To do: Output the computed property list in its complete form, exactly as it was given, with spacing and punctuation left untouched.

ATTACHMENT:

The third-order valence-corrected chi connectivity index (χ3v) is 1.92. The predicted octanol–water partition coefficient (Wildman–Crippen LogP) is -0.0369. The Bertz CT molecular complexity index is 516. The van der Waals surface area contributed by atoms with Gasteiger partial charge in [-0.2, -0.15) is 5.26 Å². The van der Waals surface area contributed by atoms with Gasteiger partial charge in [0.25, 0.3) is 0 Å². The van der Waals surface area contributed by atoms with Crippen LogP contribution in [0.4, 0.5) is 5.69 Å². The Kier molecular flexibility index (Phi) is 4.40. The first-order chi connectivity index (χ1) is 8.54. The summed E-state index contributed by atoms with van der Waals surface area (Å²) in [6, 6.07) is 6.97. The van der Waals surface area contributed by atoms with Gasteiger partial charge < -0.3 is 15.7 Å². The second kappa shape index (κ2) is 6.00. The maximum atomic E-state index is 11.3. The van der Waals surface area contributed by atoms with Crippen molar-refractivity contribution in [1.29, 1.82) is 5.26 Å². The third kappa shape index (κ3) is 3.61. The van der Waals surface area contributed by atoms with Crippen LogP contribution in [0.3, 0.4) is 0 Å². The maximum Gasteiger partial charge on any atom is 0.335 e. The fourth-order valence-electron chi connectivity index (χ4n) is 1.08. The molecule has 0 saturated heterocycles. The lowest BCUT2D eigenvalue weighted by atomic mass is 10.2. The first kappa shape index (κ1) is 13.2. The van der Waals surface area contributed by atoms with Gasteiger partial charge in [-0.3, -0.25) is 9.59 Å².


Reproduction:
The third-order valence-corrected chi connectivity index (χ3v) is 1.92. The predicted octanol–water partition coefficient (Wildman–Crippen LogP) is -0.0369. The Bertz CT molecular complexity index is 516. The van der Waals surface area contributed by atoms with Gasteiger partial charge in [-0.2, -0.15) is 5.26 Å². The van der Waals surface area contributed by atoms with Gasteiger partial charge in [0.25, 0.3) is 0 Å². The van der Waals surface area contributed by atoms with Crippen LogP contribution in [0.4, 0.5) is 5.69 Å². The Kier molecular flexibility index (Phi) is 4.40. The first-order chi connectivity index (χ1) is 8.54. The summed E-state index contributed by atoms with van der Waals surface area (Å²) in [6, 6.07) is 6.97. The van der Waals surface area contributed by atoms with Gasteiger partial charge < -0.3 is 15.7 Å². The second kappa shape index (κ2) is 6.00. The maximum atomic E-state index is 11.3. The van der Waals surface area contributed by atoms with Crippen molar-refractivity contribution in [1.29, 1.82) is 5.26 Å². The third kappa shape index (κ3) is 3.61. The van der Waals surface area contributed by atoms with Crippen LogP contribution in [0.3, 0.4) is 0 Å². The maximum Gasteiger partial charge on any atom is 0.335 e. The fourth-order valence-electron chi connectivity index (χ4n) is 1.08. The molecule has 0 saturated heterocycles. The lowest BCUT2D eigenvalue weighted by atomic mass is 10.2. The first kappa shape index (κ1) is 13.2. The van der Waals surface area contributed by atoms with Gasteiger partial charge in [-0.3, -0.25) is 9.59 Å².